This is less crucial for experiences in the distant past but, still, add as much as you can.
Contact is permitted for each experience.
At the end of every experience entry, there's a yes/no question that asks, "May we contact this organization?"
Always say yes, unless the circumstances are extreme. And, if they are extreme, like fearing that you might lose your job if your current employer found out you were applying to PA school, you can reply "no" to this question exactly once on your application.
Limiting a program's ability to verify your work for multiple entries seems less than transparent, which is not a good look for an applicant.
Listings are consistent.
For the ease of your reviewer, keep your "experience details" descriptions consistent.
As you're completing the CASPA application and become more comfortable with the format, how you describe your experiences often evolves between earlier entries and those you add later. So, on your final check, run through the descriptions of each listing and make sure they are formatted similarly.
Keeping the presentation of the experience descriptions consistent will help organize your application and guarantee that it's easily digestible to reviewers.
Final essay check
If you're nearly application submission time, you've undoubtedly spent plenty of time working on your personal statement.
So, there are two final essay checks to make while finalizing your application.
First, make sure you've answered why you want to be a PA — the essay prompt. Not just why medicine or why you want to help people, but be sure you've covered the primary purpose of the essay.
Second, ask another human to look through a final draft for errors. Not feedback on the content — you don't want to get sidetracked. Just a last check to be sure there are no accidental typos or forgotten words.
When reviewing the individuals who will be providing you with references and letters of recommendation, first be sure you've covered any program-specific requirements.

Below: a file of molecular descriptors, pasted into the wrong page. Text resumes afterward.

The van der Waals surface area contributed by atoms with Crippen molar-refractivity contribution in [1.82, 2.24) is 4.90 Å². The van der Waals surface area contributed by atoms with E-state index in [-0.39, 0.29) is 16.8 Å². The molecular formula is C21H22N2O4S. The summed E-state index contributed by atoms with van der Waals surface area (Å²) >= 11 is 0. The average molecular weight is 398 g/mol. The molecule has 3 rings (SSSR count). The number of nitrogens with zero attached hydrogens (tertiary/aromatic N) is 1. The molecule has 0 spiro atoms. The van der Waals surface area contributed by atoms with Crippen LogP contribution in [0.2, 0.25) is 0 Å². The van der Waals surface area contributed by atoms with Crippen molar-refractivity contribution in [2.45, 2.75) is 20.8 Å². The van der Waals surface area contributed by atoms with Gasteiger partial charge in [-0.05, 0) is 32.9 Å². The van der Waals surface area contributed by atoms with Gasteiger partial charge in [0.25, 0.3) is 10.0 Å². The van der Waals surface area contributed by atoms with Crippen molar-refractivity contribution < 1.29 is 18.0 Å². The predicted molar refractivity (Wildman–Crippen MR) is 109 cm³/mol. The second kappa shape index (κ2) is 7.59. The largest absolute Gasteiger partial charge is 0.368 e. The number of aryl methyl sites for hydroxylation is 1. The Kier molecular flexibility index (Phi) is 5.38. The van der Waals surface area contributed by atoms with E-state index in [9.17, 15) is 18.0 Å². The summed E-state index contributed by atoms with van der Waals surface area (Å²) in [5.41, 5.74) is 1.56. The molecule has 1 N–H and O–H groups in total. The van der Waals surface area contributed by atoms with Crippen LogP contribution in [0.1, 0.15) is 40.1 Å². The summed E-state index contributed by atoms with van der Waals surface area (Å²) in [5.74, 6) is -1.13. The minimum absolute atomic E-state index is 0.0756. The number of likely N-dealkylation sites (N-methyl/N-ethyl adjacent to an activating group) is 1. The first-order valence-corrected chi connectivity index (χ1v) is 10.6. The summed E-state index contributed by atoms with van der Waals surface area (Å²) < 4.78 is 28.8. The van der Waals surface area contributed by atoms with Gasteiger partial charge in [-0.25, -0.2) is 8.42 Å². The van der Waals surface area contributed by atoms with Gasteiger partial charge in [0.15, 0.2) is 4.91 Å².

Some schools require that one reference come from a PA, provider, professor, or supervisor, or they may have requirements for all references.
After meeting any requirements, check to see if you've got a mix of individuals who can speak to your academic ability, work ethic, and clinical skill or interest.
Be sure you've met the requirements for any letter writers first and then do your best to incorporate the voices of those who can give different perspectives on your abilities.
If you need more than three references to meet the different requirements of programs or to help speak to your varied skills, you can use them.
But you don't need five references for the sake of having five references.
Once you've done your final check on your application, pass it off to someone else to review for errors. An extra set of eyes, even if those eyes know nothing about PA school, will help catch things that you can no longer see.
Make your corrections from your final review, save it as a new PDF, and send it to a friend for feedback.
Even when you feel your situation is unique, someone's probably been through it.
Over 30,000 candidates apply to PA school each cycle, so every situation, no matter how specific it seems, has come up before.
You can find answers to any lingering questions through the CASPA Applicant Help Center.
And, CASPA reps are also super helpful when you call to ask questions. So call, rather than email, when you want to explain your circumstances and get real-time feedback.